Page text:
Eastern Racing Danger: Much of the Daily Scandal is Purely Imaginary, Daily Racing Form, 1907-10-29


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EASTERN RACING .DANGER. MUCH OF THE DAILY SCANDAL "IS PURELY IMAGINARY. Necessity for More Effort on the Part of Chairman August Belmont How His Former Appeal Was Made. f New York, October 2S. In the winter of 1005 and 1900, the writer was cooling his heels in the AValdorf, in company with a half dozen other tur reporters awaiting the outcome of the agitation aroused by the efforts at Albany to harass the face tracks with legislation. Recent utterances of the Rev, Dr. Slicer made it necessary to see August Belmont at his home In Thirty-fourth Street, near JIadison Avenue, to learn if he would say anything regarding the much-discussed question. Dr. Slicer had declared that bettiug at the race tracks would be shorn of much of its objectionable features, the Jockey Club stewards having promised him that they would- do all they could to cut off poolroom information and in other ways cripple betting in the city. . It was almost impossible to see any one of the Jockey Club stewards and obtain an Interview. But by the merest good fortune August Belmont was seen entering Ills home by one of the nevspaior men detailed to watch his comings and goings, and a committee at once made a rush from the Waldorf, some two blocks away, to the home of the chairman of the Jockey Club, and were fortunate enough to find him comparatively free from the incessant demands upon his time which a business man must endure. One of the reporters, however. Air. Belmont declined to talk to, and asking each of the others which paper ho represented, the great turfman checked off upon the fingers of both hands the various papers and eliminated the representative of the objectionable journal who like a gentleman withdrew, when he found that Air. Belmont would not consent to say anything with him as an auditor. Later on, that reporter obtained from one of his friends present, some Idea of what Mr. Belmont said. and. of course lie used it. but it appeared iu a distorted form because of the hostility between the owner of the paper and the financier.. The reporter was net to J la me, for that. , Then followed, with Air. Belmont as the speaker, one of the most interesting talks on the then critical situation that the newspaper men had ever heard. He went on to show how tlie enemies of tlie turf were ravenous to seek any opportunity to put into a hole the person thought to be responsible for the compromise proposed to avert the pending legislation which would have crippled the turf. Tlie discretion of th6 reporters was asked as a matter of self interest, if for no other reason, he said, because each man there present lived by reporting turf matter. "This const.-wit agitation is harmful to the institution," Air. Belmont said, "and it is only a question of a short time until there will be no races to report unless you one and all try to eliminate the features which challenge attention from tho turfs enemies. Distorted and exaggerated betting reports arq harmful. Stories about this or that race being pulled are bad. Dont you suppose that we arc on the watch all. the time for fraud j It is a dreadful thing to suffer under false charges when one is innocent, and we are bound to protect the reputation of every man connected with the tnrf if only to show that it is not tlie nest of fraud that is charged.". This, and much other matter of interest, Air. Belmont talked of, and the thinking men who composed that group of reporters felt the sense of justice which animated Mr. Belmont in his almost supplicatory remarks that the turf should not be pilloried. Just now the racing situation seems to call for another interview with tlie chairman of the Jockey Club. Charges of foul work on the turf are of almost daily occurrence. Air. Belmonts time is too valuable, and his enormous enterprises are too vital to permit him to personally attend the races more than once or twice a week. The same applies to Air. Keene. Nearly all the other stewards of the Jockey Club, however, are frequent visitors. The Hitchcocks rarely miss a day. Air. Knapp comes down often. The stewards stand each day at Belmont Park has been occupied by two men well-verscd in racing matters, vigilant when foul riding is going on, and good judges of form, for both S. S. Howland and Harry J. Aforris, the two stewards at the meeting just closed, know as much as the average steward at. least. Both have been, and Air. Aforris still is, an owner of horses. Usually the third man in the stewards stand has either been F. R. Hitchcock, II. B. Duryea or Thomas nitch-cock, Jr. Klsewhere, II. K. Knapp, P. J. Dwyer and Andrew Aiiller have been stewards right along. All these men are horsemen, and all know tho ins aud outs of horse racing. They know, better than the average race track visitor, the ills of horseflesh because they have been all through that. They know that a horse or a mare might one hour before a race be all right as to health, but on tho verge of a contest they know there might come a little change in the aspect of the animal which means defeat. A sudden increase in temperature would mean something wrong. This would not be so bad if it was seen iu time, but, unluckily for some, that change has not always been promptly detected, aud the horse runs and is badly beaten. 1 Next day there develops an illness until then not suspected. Days of anxiety for tlie trainer and owner follow. Sometimes the horse dies, more often he recovers. But the bad race he ran goes on record and the "depe-keepers" mark-in red ink on their foot-note of tho charts: "This is not the. horses race. Watch the betting next time." They never learn of the illness of the horse. All they know is that several weeks later, perhaps, the racer comes out fully recovered, runs his race and wins. Then they howl for somebody io be ruled, off. This is the sort of criticism that Mr. Belmont and his associates deprecate. They, beinc horse owners themselves, know the faults of horse-llesh, which are more sudden and less easy to predict " than those which attack human beings. The poor horse cannot talk, hence, when he is ill or on the verge of it, tlie only real indication is the temperature. The moment his oats remain in the fcedbox not licked up clean, is an anxious one for the horse trainer. Tho suddenness of Rosebens Illness, which so much alarmed the whole racing world recently, was great. One Saturday night, "Dave" Johnson told Dally Racing Forms representative he was anxious to race Colin at weight for age at Belmont Park at six or seven furlongs. On the following Afonday he was plunged in gloom when Frank Weir telephoned to him that his great money-earner was In a very bad way, as tho result of having struck a stone in Ills race in the Flight Stakes at Sheepshead Bay, and blood poisoning was feared. Johnson did not appear at the track for several weeks after Roseben was so afflicted. He is now on the high tide of prosperity again and the large betting transactions attributed to Mm on Friday are true. Reverting to the turf situation, it Is day by day becoming more serious. The dally papers charge bad riding to this and to that jockey. . The Gold Lady Instance is made much of. A. Ii., Aste informally Continued on eecond page.. X EASTERN RACING DANGER. Continued from first page. told the stewards that his mare was badly ridden. In the west the stewards or judges would hardly wait for an owner to complain if the bud race was run there. The faet that Knapp was in trouble in June last in Montreal comes against him now. Still, he is, when on a reel good horse, .one of the best Jockeys, especially over a distance "of ground. His work on Noalon ill the two long-distance races at Belmont Park was worth the price of admission. Nealou is so good tempered that he was easily waited with until Knapp thought It time to go on for the money. His work on Charles Edward, when that colt was at his best, could not be improved upon. Other races involving good hands and head are to the credit of Knapp on the metropolitan circuit. All this would seem to make It only fair to him to give heed to his claim that when Gold Lady was beaten, it was not his fault, though the great majority blamed him for it. J. J. Burke.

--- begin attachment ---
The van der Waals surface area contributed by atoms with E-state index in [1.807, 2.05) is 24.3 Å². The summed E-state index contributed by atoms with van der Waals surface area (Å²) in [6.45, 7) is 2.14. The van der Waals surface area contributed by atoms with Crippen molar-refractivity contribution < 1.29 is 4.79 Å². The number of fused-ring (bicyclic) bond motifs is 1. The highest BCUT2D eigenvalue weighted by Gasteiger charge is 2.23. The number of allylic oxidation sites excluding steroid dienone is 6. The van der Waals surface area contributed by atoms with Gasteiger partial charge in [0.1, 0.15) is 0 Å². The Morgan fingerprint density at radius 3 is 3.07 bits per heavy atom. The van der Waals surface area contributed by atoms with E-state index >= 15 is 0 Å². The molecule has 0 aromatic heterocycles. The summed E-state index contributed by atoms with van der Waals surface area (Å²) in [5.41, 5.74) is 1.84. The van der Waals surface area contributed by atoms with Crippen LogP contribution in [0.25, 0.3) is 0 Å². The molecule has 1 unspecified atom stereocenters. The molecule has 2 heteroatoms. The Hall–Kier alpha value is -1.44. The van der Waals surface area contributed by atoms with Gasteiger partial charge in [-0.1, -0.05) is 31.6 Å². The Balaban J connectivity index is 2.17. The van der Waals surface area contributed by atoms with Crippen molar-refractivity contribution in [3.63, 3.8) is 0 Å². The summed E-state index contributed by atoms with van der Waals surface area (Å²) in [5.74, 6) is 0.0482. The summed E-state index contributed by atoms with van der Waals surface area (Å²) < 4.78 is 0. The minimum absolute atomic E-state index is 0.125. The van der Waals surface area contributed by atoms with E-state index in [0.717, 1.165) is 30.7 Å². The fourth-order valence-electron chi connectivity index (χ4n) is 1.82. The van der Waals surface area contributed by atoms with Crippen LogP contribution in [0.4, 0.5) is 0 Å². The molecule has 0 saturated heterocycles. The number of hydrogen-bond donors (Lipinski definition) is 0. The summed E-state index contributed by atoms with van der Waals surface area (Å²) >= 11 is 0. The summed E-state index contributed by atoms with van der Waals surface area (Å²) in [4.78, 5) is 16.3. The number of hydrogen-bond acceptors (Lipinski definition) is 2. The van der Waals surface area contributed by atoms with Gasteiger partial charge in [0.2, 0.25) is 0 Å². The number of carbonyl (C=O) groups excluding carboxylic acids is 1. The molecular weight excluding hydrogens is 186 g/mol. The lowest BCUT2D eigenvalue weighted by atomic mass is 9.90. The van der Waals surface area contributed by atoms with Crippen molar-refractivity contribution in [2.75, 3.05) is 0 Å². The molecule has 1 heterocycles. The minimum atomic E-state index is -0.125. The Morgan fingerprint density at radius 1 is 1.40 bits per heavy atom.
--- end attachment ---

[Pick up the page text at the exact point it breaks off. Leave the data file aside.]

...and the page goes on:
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Library of Congress Record: https://lccn.loc.gov/unk82075800